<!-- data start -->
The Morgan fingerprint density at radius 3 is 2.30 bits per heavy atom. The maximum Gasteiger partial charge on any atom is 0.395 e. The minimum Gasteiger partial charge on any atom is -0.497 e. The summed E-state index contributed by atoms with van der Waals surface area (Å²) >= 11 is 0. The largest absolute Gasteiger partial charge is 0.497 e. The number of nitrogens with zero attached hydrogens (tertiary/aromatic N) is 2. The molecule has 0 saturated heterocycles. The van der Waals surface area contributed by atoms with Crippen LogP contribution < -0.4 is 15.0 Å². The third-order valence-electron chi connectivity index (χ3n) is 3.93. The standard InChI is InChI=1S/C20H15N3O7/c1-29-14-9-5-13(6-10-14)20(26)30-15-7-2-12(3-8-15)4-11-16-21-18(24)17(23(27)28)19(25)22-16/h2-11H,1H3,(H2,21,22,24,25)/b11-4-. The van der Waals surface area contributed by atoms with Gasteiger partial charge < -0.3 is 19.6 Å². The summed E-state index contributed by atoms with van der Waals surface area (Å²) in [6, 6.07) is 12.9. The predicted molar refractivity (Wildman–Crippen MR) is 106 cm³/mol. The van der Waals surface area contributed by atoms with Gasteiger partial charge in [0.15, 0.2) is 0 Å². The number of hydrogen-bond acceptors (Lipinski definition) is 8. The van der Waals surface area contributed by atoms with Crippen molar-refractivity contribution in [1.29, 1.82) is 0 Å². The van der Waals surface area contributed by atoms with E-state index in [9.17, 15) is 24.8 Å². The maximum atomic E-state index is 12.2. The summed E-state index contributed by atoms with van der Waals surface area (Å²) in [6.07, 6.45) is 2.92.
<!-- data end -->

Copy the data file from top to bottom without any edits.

The Morgan fingerprint density at radius 3 is 2.30 bits per heavy atom. The maximum Gasteiger partial charge on any atom is 0.395 e. The minimum Gasteiger partial charge on any atom is -0.497 e. The summed E-state index contributed by atoms with van der Waals surface area (Å²) >= 11 is 0. The largest absolute Gasteiger partial charge is 0.497 e. The number of nitrogens with zero attached hydrogens (tertiary/aromatic N) is 2. The molecule has 0 saturated heterocycles. The van der Waals surface area contributed by atoms with Crippen LogP contribution < -0.4 is 15.0 Å². The third-order valence-electron chi connectivity index (χ3n) is 3.93. The standard InChI is InChI=1S/C20H15N3O7/c1-29-14-9-5-13(6-10-14)20(26)30-15-7-2-12(3-8-15)4-11-16-21-18(24)17(23(27)28)19(25)22-16/h2-11H,1H3,(H2,21,22,24,25)/b11-4-. The van der Waals surface area contributed by atoms with Gasteiger partial charge < -0.3 is 19.6 Å². The summed E-state index contributed by atoms with van der Waals surface area (Å²) in [6, 6.07) is 12.9. The predicted molar refractivity (Wildman–Crippen MR) is 106 cm³/mol. The van der Waals surface area contributed by atoms with Gasteiger partial charge in [0.15, 0.2) is 0 Å². The number of hydrogen-bond acceptors (Lipinski definition) is 8. The van der Waals surface area contributed by atoms with Crippen molar-refractivity contribution in [1.29, 1.82) is 0 Å². The van der Waals surface area contributed by atoms with E-state index in [9.17, 15) is 24.8 Å². The maximum atomic E-state index is 12.2. The summed E-state index contributed by atoms with van der Waals surface area (Å²) in [6.07, 6.45) is 2.92.